Scientists and environmentalists have been hopeful of a “solar revolution” in the near future where all electricity will be powered by the sun’s energy. The concept of solar energy has proved to be cost-effective, sustainable and renewable, so substantial development in this field could be very fruitful for such a large-scale initiative.
Researchers at the Karlsruhe Institute of Technology (K.I.T) in Germany have created a new material best suited for photovoltaics, the process of converting solar energy to electricity through conductive material. Professor Christof Wöll, head of K.I.T. Institute of Functional Interfaces, and coauthors of this study believe that the material they have developed will help spur further development of many solar energy applications.
The material constitutes metal-organic framework compounds (MOFs), where metal ions interact to form one- to three-dimensional porous, crystalline structures. According to Wöll, MOFs have been compounds of interest for decades due to their versatility and ability to take on different properties. Wöll and his team chose to create the MOFs for this study based on the porphyrin structure; a rigid, square-planar molecule made up of four rings each containing a nitrogen atom. Porphyrins are highly organized, symmetrical structures often composing molecules in nature such as hemoglobin, chlorophyll and riboflavin.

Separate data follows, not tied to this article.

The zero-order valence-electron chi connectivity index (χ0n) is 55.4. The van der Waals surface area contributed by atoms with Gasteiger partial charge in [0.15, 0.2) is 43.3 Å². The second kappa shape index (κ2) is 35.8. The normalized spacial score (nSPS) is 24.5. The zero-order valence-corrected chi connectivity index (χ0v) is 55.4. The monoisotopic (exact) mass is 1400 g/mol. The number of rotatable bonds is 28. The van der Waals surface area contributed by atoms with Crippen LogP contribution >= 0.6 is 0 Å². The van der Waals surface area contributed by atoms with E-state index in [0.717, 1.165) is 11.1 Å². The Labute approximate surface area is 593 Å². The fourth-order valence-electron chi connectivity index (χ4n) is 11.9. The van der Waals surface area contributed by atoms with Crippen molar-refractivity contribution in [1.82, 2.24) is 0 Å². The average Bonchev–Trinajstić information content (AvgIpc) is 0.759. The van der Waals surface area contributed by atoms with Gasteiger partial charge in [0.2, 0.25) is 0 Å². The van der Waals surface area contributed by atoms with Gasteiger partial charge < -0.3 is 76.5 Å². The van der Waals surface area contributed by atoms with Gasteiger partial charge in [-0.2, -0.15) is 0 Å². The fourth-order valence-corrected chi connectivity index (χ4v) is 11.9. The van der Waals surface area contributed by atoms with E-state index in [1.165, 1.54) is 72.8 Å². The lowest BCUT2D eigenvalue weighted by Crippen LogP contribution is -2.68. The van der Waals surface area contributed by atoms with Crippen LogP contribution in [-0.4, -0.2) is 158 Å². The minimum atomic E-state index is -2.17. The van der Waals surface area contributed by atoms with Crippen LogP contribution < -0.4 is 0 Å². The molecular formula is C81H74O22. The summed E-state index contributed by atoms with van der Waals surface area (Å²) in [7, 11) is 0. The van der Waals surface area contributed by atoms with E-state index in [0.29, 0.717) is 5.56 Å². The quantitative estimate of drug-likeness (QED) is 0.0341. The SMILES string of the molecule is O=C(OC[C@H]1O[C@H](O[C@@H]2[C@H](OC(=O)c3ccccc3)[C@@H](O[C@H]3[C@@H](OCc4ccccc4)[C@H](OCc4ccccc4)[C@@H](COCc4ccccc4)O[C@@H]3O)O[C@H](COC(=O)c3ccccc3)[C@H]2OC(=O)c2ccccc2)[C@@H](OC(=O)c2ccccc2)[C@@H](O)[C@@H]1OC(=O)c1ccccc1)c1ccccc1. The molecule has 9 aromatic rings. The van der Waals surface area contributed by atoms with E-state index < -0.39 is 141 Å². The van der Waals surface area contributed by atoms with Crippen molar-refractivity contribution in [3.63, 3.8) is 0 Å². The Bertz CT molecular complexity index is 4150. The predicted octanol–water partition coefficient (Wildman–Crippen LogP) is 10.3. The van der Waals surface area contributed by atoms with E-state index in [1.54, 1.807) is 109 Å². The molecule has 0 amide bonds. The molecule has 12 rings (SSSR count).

According to Professor Thomas Heine, a theoretical physicist at Jacobs University of Bremen, Germany and co-author of the study, MOFs also create indirect band gaps. The gaps could help maximize the potential of the material in the future by filling them with molecules that are able to release and take up electric charges.
The frameworks of these molecules are grown in layers on top of each other on a conductive surface to form a homogeneous, thin film termed SURMOFs, a process developed at K.I.T. The films are very thin – only a few hundred nanometers in thickness – making them useful for flexible solar cells and even clothing materials. Wöll says that this is a great new discovery of the applications of MOFs.
“This new application of metal-organic framework compounds is the beginning only. The end of this development line is far from being reached,” Wöll said.
As the demand for sustainable energy increases, we may find possible solutions in this SURMOF material.